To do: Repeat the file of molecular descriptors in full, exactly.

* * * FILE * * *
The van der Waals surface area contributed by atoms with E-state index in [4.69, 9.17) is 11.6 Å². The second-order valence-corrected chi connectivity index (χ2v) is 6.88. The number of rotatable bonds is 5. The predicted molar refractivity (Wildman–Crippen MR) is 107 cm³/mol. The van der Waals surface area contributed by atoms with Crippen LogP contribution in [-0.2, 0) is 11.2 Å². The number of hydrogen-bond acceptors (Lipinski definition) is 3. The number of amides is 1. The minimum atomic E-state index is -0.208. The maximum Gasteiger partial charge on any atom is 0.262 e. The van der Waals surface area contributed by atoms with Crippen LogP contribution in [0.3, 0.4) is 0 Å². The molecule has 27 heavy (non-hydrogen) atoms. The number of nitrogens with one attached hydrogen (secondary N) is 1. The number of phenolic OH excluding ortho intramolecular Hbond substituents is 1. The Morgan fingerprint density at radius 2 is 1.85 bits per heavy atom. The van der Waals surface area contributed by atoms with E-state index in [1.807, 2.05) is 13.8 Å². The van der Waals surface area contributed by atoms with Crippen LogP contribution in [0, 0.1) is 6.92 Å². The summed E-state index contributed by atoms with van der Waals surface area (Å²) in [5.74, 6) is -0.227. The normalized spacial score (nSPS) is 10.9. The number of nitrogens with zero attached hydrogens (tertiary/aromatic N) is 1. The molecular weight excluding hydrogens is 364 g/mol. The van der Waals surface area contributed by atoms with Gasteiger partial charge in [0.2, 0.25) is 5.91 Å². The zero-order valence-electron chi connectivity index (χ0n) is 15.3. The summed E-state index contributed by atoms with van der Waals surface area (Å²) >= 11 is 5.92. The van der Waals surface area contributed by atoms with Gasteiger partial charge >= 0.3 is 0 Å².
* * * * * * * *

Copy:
The van der Waals surface area contributed by atoms with E-state index in [4.69, 9.17) is 11.6 Å². The second-order valence-corrected chi connectivity index (χ2v) is 6.88. The number of rotatable bonds is 5. The predicted molar refractivity (Wildman–Crippen MR) is 107 cm³/mol. The van der Waals surface area contributed by atoms with Crippen LogP contribution in [-0.2, 0) is 11.2 Å². The number of hydrogen-bond acceptors (Lipinski definition) is 3. The number of amides is 1. The minimum atomic E-state index is -0.208. The maximum Gasteiger partial charge on any atom is 0.262 e. The van der Waals surface area contributed by atoms with Crippen LogP contribution in [0.3, 0.4) is 0 Å². The molecule has 27 heavy (non-hydrogen) atoms. The number of nitrogens with one attached hydrogen (secondary N) is 1. The number of phenolic OH excluding ortho intramolecular Hbond substituents is 1. The Morgan fingerprint density at radius 2 is 1.85 bits per heavy atom. The van der Waals surface area contributed by atoms with E-state index in [1.807, 2.05) is 13.8 Å². The van der Waals surface area contributed by atoms with Crippen LogP contribution in [0, 0.1) is 6.92 Å². The summed E-state index contributed by atoms with van der Waals surface area (Å²) in [5.74, 6) is -0.227. The normalized spacial score (nSPS) is 10.9. The number of nitrogens with zero attached hydrogens (tertiary/aromatic N) is 1. The molecular weight excluding hydrogens is 364 g/mol. The van der Waals surface area contributed by atoms with Gasteiger partial charge in [0.2, 0.25) is 5.91 Å². The zero-order valence-electron chi connectivity index (χ0n) is 15.3. The summed E-state index contributed by atoms with van der Waals surface area (Å²) >= 11 is 5.92. The van der Waals surface area contributed by atoms with Gasteiger partial charge >= 0.3 is 0 Å².